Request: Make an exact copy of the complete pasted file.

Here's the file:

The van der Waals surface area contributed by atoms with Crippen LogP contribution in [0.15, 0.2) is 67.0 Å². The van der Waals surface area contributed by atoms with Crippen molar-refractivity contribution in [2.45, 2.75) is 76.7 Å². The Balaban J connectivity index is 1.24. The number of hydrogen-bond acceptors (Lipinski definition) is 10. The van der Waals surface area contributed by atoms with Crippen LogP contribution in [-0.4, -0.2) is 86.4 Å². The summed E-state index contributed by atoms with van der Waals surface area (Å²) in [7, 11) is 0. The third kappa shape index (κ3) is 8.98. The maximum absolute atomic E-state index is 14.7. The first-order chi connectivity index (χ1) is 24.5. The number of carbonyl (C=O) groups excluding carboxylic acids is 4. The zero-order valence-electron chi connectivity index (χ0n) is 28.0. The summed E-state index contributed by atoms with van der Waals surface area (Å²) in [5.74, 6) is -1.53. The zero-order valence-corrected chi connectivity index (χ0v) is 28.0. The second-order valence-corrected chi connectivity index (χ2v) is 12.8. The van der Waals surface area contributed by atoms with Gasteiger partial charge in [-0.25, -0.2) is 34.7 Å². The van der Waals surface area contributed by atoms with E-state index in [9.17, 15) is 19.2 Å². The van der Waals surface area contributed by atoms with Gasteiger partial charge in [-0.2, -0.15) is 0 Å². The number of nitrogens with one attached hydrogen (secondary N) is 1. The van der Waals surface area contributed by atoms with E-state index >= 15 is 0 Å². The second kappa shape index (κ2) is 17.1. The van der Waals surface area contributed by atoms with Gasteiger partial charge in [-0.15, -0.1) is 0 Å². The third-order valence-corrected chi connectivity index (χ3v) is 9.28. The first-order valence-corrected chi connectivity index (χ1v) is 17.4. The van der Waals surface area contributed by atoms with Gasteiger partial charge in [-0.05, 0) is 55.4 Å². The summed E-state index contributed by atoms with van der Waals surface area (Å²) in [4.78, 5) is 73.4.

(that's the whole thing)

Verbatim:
The van der Waals surface area contributed by atoms with Crippen LogP contribution in [0.15, 0.2) is 67.0 Å². The van der Waals surface area contributed by atoms with Crippen molar-refractivity contribution in [2.45, 2.75) is 76.7 Å². The Balaban J connectivity index is 1.24. The number of hydrogen-bond acceptors (Lipinski definition) is 10. The van der Waals surface area contributed by atoms with Crippen LogP contribution in [-0.4, -0.2) is 86.4 Å². The summed E-state index contributed by atoms with van der Waals surface area (Å²) in [7, 11) is 0. The third kappa shape index (κ3) is 8.98. The maximum absolute atomic E-state index is 14.7. The first-order chi connectivity index (χ1) is 24.5. The number of carbonyl (C=O) groups excluding carboxylic acids is 4. The zero-order valence-electron chi connectivity index (χ0n) is 28.0. The summed E-state index contributed by atoms with van der Waals surface area (Å²) in [5.74, 6) is -1.53. The zero-order valence-corrected chi connectivity index (χ0v) is 28.0. The second-order valence-corrected chi connectivity index (χ2v) is 12.8. The van der Waals surface area contributed by atoms with Gasteiger partial charge in [-0.25, -0.2) is 34.7 Å². The van der Waals surface area contributed by atoms with E-state index in [9.17, 15) is 19.2 Å². The van der Waals surface area contributed by atoms with Gasteiger partial charge in [-0.2, -0.15) is 0 Å². The number of nitrogens with one attached hydrogen (secondary N) is 1. The van der Waals surface area contributed by atoms with E-state index >= 15 is 0 Å². The second kappa shape index (κ2) is 17.1. The van der Waals surface area contributed by atoms with Gasteiger partial charge in [-0.15, -0.1) is 0 Å². The third-order valence-corrected chi connectivity index (χ3v) is 9.28. The first-order valence-corrected chi connectivity index (χ1v) is 17.4. The van der Waals surface area contributed by atoms with Gasteiger partial charge in [-0.05, 0) is 55.4 Å². The summed E-state index contributed by atoms with van der Waals surface area (Å²) in [4.78, 5) is 73.4.